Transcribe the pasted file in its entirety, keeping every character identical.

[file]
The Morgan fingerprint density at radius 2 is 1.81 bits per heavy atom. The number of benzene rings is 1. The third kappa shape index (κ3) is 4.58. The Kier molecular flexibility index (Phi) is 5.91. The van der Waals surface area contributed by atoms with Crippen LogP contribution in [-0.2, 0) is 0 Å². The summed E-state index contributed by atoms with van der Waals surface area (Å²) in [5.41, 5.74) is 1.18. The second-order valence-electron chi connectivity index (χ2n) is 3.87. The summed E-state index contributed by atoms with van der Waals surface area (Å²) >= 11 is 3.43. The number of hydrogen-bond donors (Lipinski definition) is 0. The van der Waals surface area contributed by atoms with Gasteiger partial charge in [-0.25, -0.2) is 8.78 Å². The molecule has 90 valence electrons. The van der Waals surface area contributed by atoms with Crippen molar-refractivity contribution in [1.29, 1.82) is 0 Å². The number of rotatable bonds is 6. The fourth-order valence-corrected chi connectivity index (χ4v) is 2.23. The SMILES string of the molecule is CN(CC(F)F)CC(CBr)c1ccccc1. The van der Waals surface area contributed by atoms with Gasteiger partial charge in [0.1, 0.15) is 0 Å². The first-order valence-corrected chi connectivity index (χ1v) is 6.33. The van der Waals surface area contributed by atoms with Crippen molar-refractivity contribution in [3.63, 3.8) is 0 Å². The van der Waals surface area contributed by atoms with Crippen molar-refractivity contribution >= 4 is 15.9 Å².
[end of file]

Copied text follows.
The Morgan fingerprint density at radius 2 is 1.81 bits per heavy atom. The number of benzene rings is 1. The third kappa shape index (κ3) is 4.58. The Kier molecular flexibility index (Phi) is 5.91. The van der Waals surface area contributed by atoms with Crippen LogP contribution in [-0.2, 0) is 0 Å². The summed E-state index contributed by atoms with van der Waals surface area (Å²) in [5.41, 5.74) is 1.18. The second-order valence-electron chi connectivity index (χ2n) is 3.87. The summed E-state index contributed by atoms with van der Waals surface area (Å²) >= 11 is 3.43. The number of hydrogen-bond donors (Lipinski definition) is 0. The van der Waals surface area contributed by atoms with Gasteiger partial charge in [-0.25, -0.2) is 8.78 Å². The molecule has 90 valence electrons. The van der Waals surface area contributed by atoms with Crippen molar-refractivity contribution in [1.29, 1.82) is 0 Å². The number of rotatable bonds is 6. The fourth-order valence-corrected chi connectivity index (χ4v) is 2.23. The SMILES string of the molecule is CN(CC(F)F)CC(CBr)c1ccccc1. The van der Waals surface area contributed by atoms with Gasteiger partial charge in [0.1, 0.15) is 0 Å². The first-order valence-corrected chi connectivity index (χ1v) is 6.33. The van der Waals surface area contributed by atoms with Crippen molar-refractivity contribution in [3.63, 3.8) is 0 Å². The van der Waals surface area contributed by atoms with Crippen molar-refractivity contribution >= 4 is 15.9 Å².